23 June 2009

I hate running. Ask anyone who knows me well enough, and they’ll tell you. I’m a B student in the department of physical education and got a C- on my last running test in school. Running is exhausting. Running makes you sweat. Running is annoying. Running is dreadful, and my sedentary lifestyle is not accustomed to such a behaviour. However, three weeks into my summer vacation, I am unfit and am afraid of gaining too much weight by August, or, God forbid, October.

Today I woke up at 4:51am, changed out of my pajamas, and went for a run.

At 4:55 in the morning, my neighbourhood is quiet. The drunk guys at the end of the road have drifted off to sleep, the school buses haven’t quite arrived to bring the little buggers to school, and, in the darkness of pre-sunrise, the streets remain to be illuminated by streetlamps. In the absence of the sun, there is no heat, and there is the illusion of a slight chill in the still air.

I picked up my pace by the time I got to the next street. I turned right, and I would run the rectangular course of one block with, I believe, a perimeter of 500 metres. I finished my first lap easy. I’m no fan of the entire idea, but during the first 200 metres, I felt a surreal thrill that I had never felt before.

The air was cool against my skin, and for a while I felt like I could go on like this forever, at least for a fairly long time. It was my first time in almost a year since I had been through this particular path in my neighbourhood; I didn’t leave the house much unless it was a Sunday morning and I was going to church. There was an unrealistic calm in the streets at the time. Even through my second lap the streets remained still, tinted blue by the gradually lightening sky and lit by the subtle glow of each streetlamp. There were few signs of activity at this point, save for two or three houses getting an early start for the day.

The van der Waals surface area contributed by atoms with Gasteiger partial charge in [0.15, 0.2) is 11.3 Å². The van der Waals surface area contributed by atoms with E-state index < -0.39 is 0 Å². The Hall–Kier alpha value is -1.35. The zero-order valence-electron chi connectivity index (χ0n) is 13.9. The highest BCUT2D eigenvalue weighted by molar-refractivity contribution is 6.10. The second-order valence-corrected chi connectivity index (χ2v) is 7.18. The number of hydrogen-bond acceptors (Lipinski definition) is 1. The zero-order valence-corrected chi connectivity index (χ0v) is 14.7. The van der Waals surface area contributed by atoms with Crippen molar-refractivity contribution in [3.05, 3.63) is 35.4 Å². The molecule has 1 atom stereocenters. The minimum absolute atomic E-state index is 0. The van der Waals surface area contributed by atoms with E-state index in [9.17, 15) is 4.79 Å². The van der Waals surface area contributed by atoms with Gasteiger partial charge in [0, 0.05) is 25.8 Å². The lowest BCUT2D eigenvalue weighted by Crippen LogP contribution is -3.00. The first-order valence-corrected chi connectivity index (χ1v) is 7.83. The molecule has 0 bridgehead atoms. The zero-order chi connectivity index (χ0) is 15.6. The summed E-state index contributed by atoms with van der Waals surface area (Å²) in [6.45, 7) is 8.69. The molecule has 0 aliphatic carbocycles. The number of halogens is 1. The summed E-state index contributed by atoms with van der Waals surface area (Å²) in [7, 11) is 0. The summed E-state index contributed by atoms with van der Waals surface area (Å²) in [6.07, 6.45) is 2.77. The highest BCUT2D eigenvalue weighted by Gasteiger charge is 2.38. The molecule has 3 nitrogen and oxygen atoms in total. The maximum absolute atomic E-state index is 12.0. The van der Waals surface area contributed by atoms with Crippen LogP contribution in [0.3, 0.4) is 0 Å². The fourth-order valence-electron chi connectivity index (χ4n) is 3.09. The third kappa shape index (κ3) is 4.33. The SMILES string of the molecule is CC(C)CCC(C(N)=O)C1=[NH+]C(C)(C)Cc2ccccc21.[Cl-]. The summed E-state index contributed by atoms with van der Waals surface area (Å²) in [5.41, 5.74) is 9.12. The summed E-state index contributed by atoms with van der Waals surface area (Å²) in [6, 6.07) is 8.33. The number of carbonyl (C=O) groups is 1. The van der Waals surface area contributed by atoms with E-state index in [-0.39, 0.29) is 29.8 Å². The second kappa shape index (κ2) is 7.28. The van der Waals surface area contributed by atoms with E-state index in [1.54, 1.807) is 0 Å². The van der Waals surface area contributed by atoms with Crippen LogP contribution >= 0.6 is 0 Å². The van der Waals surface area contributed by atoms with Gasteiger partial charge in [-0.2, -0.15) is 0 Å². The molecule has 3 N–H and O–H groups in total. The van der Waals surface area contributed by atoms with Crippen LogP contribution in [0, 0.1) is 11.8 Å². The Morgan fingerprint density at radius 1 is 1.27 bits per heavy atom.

As I entered my third lap, I had lost track of time. The neighbourhood was slowly coming back to life. It was an interesting sight to watch, one that I hadn’t really noticed before. From the nothingness of sleep, it was as if everything was happening at the same time. I ran past the vans coming to pick up kids for school, past drivers and day-maids coming to work for the day, past streetlamps as they shut off one at a time.

Of course, since I’m no athlete, this was the part where I get tired, but not exhausted. I decide to make another round. Besides, it was an interesting experience. As I continued to run, though my pace had slackened, I thought to myself, well here’s something to write about. I ran through a fourth lap and walked through a fifth to cool down. I passed women coming out early in the morning to sweep their front porches. The streetlights were almost all out.

I got home, soaked in sweat. I drank water, ate breakfast, took a shower and went to sleep. I didn’t wake up until noon.


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